I started off in Usenet, before there was a web. Usenet was first up and running in 1979. It was originally designed to share "news" articles written e-mail style by one person and uploaded to a backbone of computers where the article could be grabbed and read by other users. To help sort the articles (even though only a few a day were anticipated), there was a naming hierarchy so that the articles could be sorted and placed in a number of "newsgroups". A post to a newsgroup could be replied to by any user and all other users could see both original and reply. If you read the original article and the reply together, you were reading a "thread". Usenet is not hypertext based (of course, there are html news articles nowadays), so a thread was a thread. To find a related thread, you had to keep up with the news and remember where the original was.

The original computers in the system (1980) were:

......uok ----duke---unc
............. ./......\

Arpanet and various mailing lists joined on to this until it became – wait, get this – a world wide web! (But not *the* world wide web (WWW). That came later.)

Within a few years, thousands of users were sharing news articles. Gamers, of course, were early adopters. Unix wizards appear to have been 97% [1]of the population, but despite that, the number of articles continued to grow rapidly until there were literally tens of thousands of newsgroups available, millions of articles and hundreds of thousands of users.

I was online in 1992 (possibly earlier; I can't remember) through Compuserve at home and a work email address borrowed from a friend's workplace. The original newsgroups I subscribed to included alt.folklore.urban, which discussed Urban Folklore, as in the commonly passed-around material that Jan Harold Brunvand wrote books about – the baby in the microwave, the Red Velvet Cake Recipe, the Death Car and so on. In those days, since there was no internet or even email for most people, all folklore was passed by word of mouth, or by careless media called 'vectors'. (Now that the internet exists, urban folklore eats its own tail, and so alt.folklore.urban is basically useless. If you go and look at it today, you'll see it's a pale shadow of its old self.) The first recognizable post of mine still in the Google archive was to alt.folklore.urban on February 27th, 1995.

Usenet is very different from what most people call the internet, the WWW. You don't need a browser to connect to it (although most people these days do connect through a browser), and you don't read "webpages" written by businessmen or salesmen or media outlets. You talk, in an email-based way, with thousands of users of like mind, who have self-sorted based on the newsgroup names, or their charters, or in some cases have squatted an unused newsgroup and just began chattering on it. Take a look at one of my favorites, uk.rec.sheds!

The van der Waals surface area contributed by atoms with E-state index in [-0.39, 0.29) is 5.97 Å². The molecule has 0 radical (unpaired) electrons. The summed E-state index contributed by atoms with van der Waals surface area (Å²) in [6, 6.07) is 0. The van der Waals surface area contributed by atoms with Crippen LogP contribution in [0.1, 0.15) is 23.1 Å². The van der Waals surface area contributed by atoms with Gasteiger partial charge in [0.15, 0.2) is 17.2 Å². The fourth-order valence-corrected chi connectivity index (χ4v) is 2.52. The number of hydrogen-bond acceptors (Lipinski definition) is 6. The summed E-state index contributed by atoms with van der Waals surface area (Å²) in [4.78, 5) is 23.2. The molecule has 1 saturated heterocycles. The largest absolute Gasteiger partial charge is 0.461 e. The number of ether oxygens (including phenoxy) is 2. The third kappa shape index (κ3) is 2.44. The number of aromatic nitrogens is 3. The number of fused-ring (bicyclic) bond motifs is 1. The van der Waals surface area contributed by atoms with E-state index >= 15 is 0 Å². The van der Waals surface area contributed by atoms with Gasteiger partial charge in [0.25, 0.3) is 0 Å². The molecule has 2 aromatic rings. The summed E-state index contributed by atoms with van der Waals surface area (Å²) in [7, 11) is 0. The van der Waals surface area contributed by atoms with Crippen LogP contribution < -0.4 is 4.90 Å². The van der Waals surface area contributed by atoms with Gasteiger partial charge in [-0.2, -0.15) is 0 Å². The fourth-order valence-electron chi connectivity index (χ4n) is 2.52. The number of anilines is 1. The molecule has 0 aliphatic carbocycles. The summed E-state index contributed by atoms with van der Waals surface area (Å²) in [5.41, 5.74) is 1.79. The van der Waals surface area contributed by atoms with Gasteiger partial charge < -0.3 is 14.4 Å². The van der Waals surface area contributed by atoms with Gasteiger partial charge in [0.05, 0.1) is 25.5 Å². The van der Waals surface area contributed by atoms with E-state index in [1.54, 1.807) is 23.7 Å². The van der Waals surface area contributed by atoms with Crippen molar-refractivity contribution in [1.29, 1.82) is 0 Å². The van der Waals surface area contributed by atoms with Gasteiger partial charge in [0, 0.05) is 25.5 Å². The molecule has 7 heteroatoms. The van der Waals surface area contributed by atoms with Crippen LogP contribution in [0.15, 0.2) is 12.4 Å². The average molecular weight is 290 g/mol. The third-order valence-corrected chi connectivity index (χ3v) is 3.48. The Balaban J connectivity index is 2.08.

What is usually known these days as the internet is the World Wide Web. This is a series of documents (now a rather large collection) which are linked together by navigation elements called hyperlinks. A document hyperlink is an address that can be typed into a "browser" which will then display the document on the user's computer. In the document may be other hyperlinks, which a user can click on to go to the next document, and by "next" I mean the next one to catch the user's eye. The documents aren't actually in any order, and anyone can upload a document to the WWW, tell someone the hyperlink address, and that person can find it, read it, and link to it – but not alter it.

The WWW took off in 1993 with the introduction of the web browser. Funding for the first high-profile one, Mosaic, came from the High-Performance Computing and Communications Initiative, a funding program initiated by then-Senator Al Gore's High Performance Computing and Communication Act of 1991 also known as the Gore Bill . (I thought I'd just throw that in, in case anyone asks.) Mosaic was rapidly displaced by Netscape, and then Netscape was more or less destroyed by Internet Explorer, which started in 1995. With the introduction of IE, the WWW was readily available to people with PCs and little computing experience.